Most of the polarization of our time is due to people's failure to direct their skepticism inward. Skepticism is associated with strength of mind--an ability to resist and scrutinize what others accept as true. But people who claim, for instance, to be climate skeptics are merely pretending to be tough minded, because they practice one-way skepticism, aiming it all outward. True skepticism, the kind that demonstrates strength of mind, is directed inward as well. The current president is an extreme example of directing criticism outwards but none inward. He's tough on others, soft on self. Scientists have an incentive to practice two-way skepticism, because the rigor of their profession requires that they look for flaws in their own data and conclusions, lest they later be discredited by their peers. They have to be tough on themselves, as well as others.
Independence of mind runs deep in the American tradition. It, too, is associated with strength, since it involves resisting the mainstream flow. But for those who don't want to accept that we are faced with a climate crisis, the pose of strength is in fact a clever game rigged to make the denier always win. The usual tactic is to find flaw in the overwhelming consensus by cherry picking which evidence to pay attention to. That demonstrates not tough mindedness but rather a finding of excuses to continue thinking what one wants to think, a clinging to false notions that generates artificial polarization. Though resisting the herd mentality can be a useful instinct, there are also times when accepting consensus is justified. We become stronger, as individuals and collectively as a nation, by confronting tough realities rather than running from them.
Truth is a potentially unifying element in society, and thus is a threat to those who wish to promote and sustain division. To survive, those who thrive on political polarization must find ways to dismiss truth by creating resentment towards those who are most likely to speak it. When one political party ignores the overwhelming evidence about the cause and risk of the climate crisis, and additionally continues to claim that tax cuts will pay for themselves, the result is artificial polarization rather than an authentic divergence of views.
There is dismissiveness towards truth, and then there are active lies, which are meant to fill the void left by the rejected truth. When a political party fails to call out its president for being a prolific liar, the solidarity is sometimes interpreted as strength, but is another indication that a political party is artificially creating polarization where none need exist. In a way, the American tradition of independent thinking has been hijacked. Truth has become the new oppressor from which people must gain freedom. In the information age, when truth is so close at hand, just a click away, false reality built on lies is the new frontier people are being encouraged to populate.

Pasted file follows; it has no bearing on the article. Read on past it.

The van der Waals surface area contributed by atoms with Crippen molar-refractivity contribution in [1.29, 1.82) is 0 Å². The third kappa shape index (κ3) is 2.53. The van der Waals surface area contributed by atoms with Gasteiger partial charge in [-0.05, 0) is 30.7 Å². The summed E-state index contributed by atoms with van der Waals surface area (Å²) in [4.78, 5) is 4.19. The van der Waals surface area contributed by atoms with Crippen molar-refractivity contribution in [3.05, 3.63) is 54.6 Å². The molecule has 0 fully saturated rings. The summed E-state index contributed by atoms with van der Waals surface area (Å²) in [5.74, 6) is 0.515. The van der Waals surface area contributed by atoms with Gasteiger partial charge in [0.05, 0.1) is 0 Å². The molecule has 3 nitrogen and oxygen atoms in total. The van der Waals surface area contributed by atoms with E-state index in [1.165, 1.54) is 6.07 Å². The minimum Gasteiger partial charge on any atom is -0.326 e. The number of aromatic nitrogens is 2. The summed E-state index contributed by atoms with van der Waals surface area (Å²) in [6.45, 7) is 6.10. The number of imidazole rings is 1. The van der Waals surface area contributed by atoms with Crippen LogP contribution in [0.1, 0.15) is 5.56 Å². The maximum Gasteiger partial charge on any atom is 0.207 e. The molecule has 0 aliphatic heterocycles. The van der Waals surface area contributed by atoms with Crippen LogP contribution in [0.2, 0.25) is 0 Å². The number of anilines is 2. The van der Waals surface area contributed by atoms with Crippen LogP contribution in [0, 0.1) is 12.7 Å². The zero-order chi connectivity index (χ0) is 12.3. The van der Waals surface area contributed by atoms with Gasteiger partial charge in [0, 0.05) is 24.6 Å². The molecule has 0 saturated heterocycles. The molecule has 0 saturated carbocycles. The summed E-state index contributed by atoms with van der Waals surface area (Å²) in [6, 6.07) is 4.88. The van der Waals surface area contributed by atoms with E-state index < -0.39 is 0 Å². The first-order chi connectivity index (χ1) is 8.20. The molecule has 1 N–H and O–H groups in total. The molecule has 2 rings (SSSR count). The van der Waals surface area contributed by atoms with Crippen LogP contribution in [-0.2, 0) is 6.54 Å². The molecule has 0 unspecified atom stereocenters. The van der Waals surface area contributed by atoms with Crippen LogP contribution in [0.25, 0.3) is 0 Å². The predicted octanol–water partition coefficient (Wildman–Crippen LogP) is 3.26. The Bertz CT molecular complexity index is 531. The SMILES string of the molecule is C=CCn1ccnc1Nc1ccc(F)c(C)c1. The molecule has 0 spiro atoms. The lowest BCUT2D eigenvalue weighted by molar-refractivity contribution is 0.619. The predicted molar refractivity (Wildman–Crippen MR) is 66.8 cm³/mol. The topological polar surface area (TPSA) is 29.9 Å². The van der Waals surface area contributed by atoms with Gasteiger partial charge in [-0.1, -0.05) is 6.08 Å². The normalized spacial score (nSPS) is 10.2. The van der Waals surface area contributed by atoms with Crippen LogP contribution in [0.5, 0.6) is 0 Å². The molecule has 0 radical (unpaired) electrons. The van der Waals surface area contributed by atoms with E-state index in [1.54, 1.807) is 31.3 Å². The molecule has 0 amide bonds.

In recent years, politicians who make false claims have chosen not to acknowledge their mistaken views, but instead to double down and become even more fervent in their false claims. This brand of stubbornness and rigidity can also be mistaken for strength--a tribal solidarity that becomes its own truth. The sort of humility that we value in friends and associate with quiet strength does not play well on the political stage. The double down behavior is another step in the unmooring of politics from reality and traditional values.
Harsh criticism of others also comes across in the political realm as strength. The harsh critiques that Trump supporters view as strength most clearly originated in Newt Gingrich's training of fellow Republicans to use emotion-laden language that was aimed not at disagreeing with a political rival but at burying liberalism altogether under a sea of negative connotation. That weaponization of language, that shift from fact-based to emotion-driven thinking, from denotation to connotation, and the refusal to consider the possibility that the other side had any legitimacy at all, has continued to this day among Republican leaders. It is rooted not in strength but in insecurity, for acknowledging that the other side has validity is the start of a very slippery slope back to the pre-Gingrich era of Republican minority status.
The result is an increase in the nation's vulnerability as liberal concerns about climate change and pandemics are summarily dismissed, and an entrenched, artificial polarization. These weaknesses and vulnerabilities are sustained by counterfeit notions of strength.